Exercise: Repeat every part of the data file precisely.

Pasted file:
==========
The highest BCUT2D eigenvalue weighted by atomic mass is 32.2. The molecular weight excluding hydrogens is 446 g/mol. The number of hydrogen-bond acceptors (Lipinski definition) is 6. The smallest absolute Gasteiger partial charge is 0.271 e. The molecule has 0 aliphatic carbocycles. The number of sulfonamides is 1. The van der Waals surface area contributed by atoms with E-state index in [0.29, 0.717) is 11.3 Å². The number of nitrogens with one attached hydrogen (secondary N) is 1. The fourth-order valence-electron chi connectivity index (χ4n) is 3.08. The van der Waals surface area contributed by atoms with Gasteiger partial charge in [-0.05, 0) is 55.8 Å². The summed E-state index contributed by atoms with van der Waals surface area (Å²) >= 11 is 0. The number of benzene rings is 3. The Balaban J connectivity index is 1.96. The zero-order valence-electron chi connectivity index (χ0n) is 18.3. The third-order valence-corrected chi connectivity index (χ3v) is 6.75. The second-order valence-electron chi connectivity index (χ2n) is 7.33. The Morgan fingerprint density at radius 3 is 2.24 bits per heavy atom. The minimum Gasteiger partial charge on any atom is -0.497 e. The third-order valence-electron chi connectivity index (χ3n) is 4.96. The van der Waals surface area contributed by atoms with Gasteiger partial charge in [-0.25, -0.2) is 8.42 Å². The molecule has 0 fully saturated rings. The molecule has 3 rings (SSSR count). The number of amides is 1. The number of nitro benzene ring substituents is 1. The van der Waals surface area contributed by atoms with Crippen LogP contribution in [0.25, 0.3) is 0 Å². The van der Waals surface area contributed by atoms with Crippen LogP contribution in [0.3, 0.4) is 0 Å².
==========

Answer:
The highest BCUT2D eigenvalue weighted by atomic mass is 32.2. The molecular weight excluding hydrogens is 446 g/mol. The number of hydrogen-bond acceptors (Lipinski definition) is 6. The smallest absolute Gasteiger partial charge is 0.271 e. The molecule has 0 aliphatic carbocycles. The number of sulfonamides is 1. The van der Waals surface area contributed by atoms with E-state index in [0.29, 0.717) is 11.3 Å². The number of nitrogens with one attached hydrogen (secondary N) is 1. The fourth-order valence-electron chi connectivity index (χ4n) is 3.08. The van der Waals surface area contributed by atoms with Gasteiger partial charge in [-0.05, 0) is 55.8 Å². The summed E-state index contributed by atoms with van der Waals surface area (Å²) >= 11 is 0. The number of benzene rings is 3. The Balaban J connectivity index is 1.96. The zero-order valence-electron chi connectivity index (χ0n) is 18.3. The third-order valence-corrected chi connectivity index (χ3v) is 6.75. The second-order valence-electron chi connectivity index (χ2n) is 7.33. The Morgan fingerprint density at radius 3 is 2.24 bits per heavy atom. The minimum Gasteiger partial charge on any atom is -0.497 e. The third-order valence-electron chi connectivity index (χ3n) is 4.96. The van der Waals surface area contributed by atoms with Gasteiger partial charge in [-0.25, -0.2) is 8.42 Å². The molecule has 0 fully saturated rings. The molecule has 3 rings (SSSR count). The number of amides is 1. The number of nitro benzene ring substituents is 1. The van der Waals surface area contributed by atoms with Crippen LogP contribution in [0.25, 0.3) is 0 Å². The van der Waals surface area contributed by atoms with Crippen LogP contribution in [0.3, 0.4) is 0 Å².